Have you gotten any advice along the way in being part of this organization and would you have advice for people who are interested in seed saving?
I think the most important realization I’ve had in the time that I’ve worked here is just how simple seed saving can be. People are often really interested in what’s the ideal population size or what’s the ideal isolation distance or what are all these other factors, and people who hear those things coming to seed saving as a newcomer think ‘This is too technical for me.’ But it’s something that can be as easy as slicing open a tomato and scooping the seeds and drying them out. So the advice that I usually give beginners is just to try it, just to do it for one year and look for the flowers, wait for the seeds to be produced, try and get the seeds at the right time and then plant them again next year. I think the simplicity and also the fundamentalness of that act, just how natural that seems, is really empowering for people, I think. So my advice is just to try it. Grab a tomato—even a tomato that you really like at the farmer’s market, ask the farmer ‘Is this an heirloom variety? Is this something I could potentially save seeds from?’ and then take it home and potentially save seeds from that.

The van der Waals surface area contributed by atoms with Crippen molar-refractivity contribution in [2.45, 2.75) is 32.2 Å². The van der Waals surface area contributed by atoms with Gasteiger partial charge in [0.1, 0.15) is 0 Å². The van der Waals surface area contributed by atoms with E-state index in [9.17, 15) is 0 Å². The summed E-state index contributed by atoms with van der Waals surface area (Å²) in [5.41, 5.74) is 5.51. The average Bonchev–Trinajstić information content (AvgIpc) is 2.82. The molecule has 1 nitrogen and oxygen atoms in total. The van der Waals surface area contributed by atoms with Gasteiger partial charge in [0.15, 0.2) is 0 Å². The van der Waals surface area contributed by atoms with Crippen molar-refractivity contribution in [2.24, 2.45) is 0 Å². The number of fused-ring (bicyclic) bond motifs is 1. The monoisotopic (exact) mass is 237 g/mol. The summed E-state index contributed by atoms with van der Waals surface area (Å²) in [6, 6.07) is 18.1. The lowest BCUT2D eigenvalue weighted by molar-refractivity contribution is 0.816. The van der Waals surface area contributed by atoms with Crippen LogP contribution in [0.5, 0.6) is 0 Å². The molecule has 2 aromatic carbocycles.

It’s pretty straightforward 90 percent of the time. It’s pretty straightforward until you get to the point where you’re like ‘I really want to maintain the characteristics of this variety exactly.’ It’s really hard. Even historically, people get nervous about wrecking a variety—if they’re growing a variety, they think, ‘Oh, I’m going to wreck this if I do something wrong.’ I really hesitate to use the word ‘wrecked,’ though, because as we grow out these varieties, nobody that saved seeds a hundred years ago was trained in seed saving, except for maybe what their parents or grandparents taught them. Seeds aren’t static, they’re never meant to be static, so I think maybe getting over that is maybe a challenge. But if it is something you’re interested in—really preserving the characteristics of a variety—if you have a favorite variety of cabbage, for example, ideally you’d grow 40 cabbage plants and you wouldn’t eat any of them. Then you would—here in Iowa you’d have to dig ‘em all up, put ‘em in pots and put them in the root cellar—and then plant them back out in the spring and they’d take up tons of room and then they would flower and produce seeds and then you’d have seeds enough for like a thousand years, you’d have so many seeds. So if you do get into that sort of detail, then it does become tough. Certainly the things that we do here, we do very much to that next step to maintain the characteristics of these varieties in perpetuity.